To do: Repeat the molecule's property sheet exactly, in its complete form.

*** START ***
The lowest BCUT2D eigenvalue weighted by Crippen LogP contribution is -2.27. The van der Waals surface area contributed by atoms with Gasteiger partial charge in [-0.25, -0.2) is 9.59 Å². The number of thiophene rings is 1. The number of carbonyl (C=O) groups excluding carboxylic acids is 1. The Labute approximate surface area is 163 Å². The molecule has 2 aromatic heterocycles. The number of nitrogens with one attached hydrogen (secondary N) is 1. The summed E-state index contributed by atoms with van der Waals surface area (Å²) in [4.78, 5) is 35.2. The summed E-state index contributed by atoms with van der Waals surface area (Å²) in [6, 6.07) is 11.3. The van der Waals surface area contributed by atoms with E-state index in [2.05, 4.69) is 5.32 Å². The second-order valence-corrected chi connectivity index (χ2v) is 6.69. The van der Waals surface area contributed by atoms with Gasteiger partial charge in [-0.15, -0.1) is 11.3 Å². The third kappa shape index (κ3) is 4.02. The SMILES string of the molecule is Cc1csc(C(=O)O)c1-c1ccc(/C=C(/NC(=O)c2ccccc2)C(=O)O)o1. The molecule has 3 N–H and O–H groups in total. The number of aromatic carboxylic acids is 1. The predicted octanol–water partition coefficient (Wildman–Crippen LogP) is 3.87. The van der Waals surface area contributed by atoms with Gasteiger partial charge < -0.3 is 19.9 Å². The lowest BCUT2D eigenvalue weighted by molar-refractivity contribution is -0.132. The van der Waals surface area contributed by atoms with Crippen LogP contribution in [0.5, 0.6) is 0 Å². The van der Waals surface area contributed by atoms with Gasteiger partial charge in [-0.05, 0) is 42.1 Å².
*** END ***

The lowest BCUT2D eigenvalue weighted by Crippen LogP contribution is -2.27. The van der Waals surface area contributed by atoms with Gasteiger partial charge in [-0.25, -0.2) is 9.59 Å². The number of thiophene rings is 1. The number of carbonyl (C=O) groups excluding carboxylic acids is 1. The Labute approximate surface area is 163 Å². The molecule has 2 aromatic heterocycles. The number of nitrogens with one attached hydrogen (secondary N) is 1. The summed E-state index contributed by atoms with van der Waals surface area (Å²) in [4.78, 5) is 35.2. The summed E-state index contributed by atoms with van der Waals surface area (Å²) in [6, 6.07) is 11.3. The van der Waals surface area contributed by atoms with E-state index in [2.05, 4.69) is 5.32 Å². The second-order valence-corrected chi connectivity index (χ2v) is 6.69. The van der Waals surface area contributed by atoms with Gasteiger partial charge in [-0.15, -0.1) is 11.3 Å². The third kappa shape index (κ3) is 4.02. The SMILES string of the molecule is Cc1csc(C(=O)O)c1-c1ccc(/C=C(/NC(=O)c2ccccc2)C(=O)O)o1. The molecule has 3 N–H and O–H groups in total. The number of aromatic carboxylic acids is 1. The predicted octanol–water partition coefficient (Wildman–Crippen LogP) is 3.87. The van der Waals surface area contributed by atoms with Gasteiger partial charge < -0.3 is 19.9 Å². The lowest BCUT2D eigenvalue weighted by molar-refractivity contribution is -0.132. The van der Waals surface area contributed by atoms with Crippen LogP contribution in [0.5, 0.6) is 0 Å². The van der Waals surface area contributed by atoms with Gasteiger partial charge in [-0.05, 0) is 42.1 Å².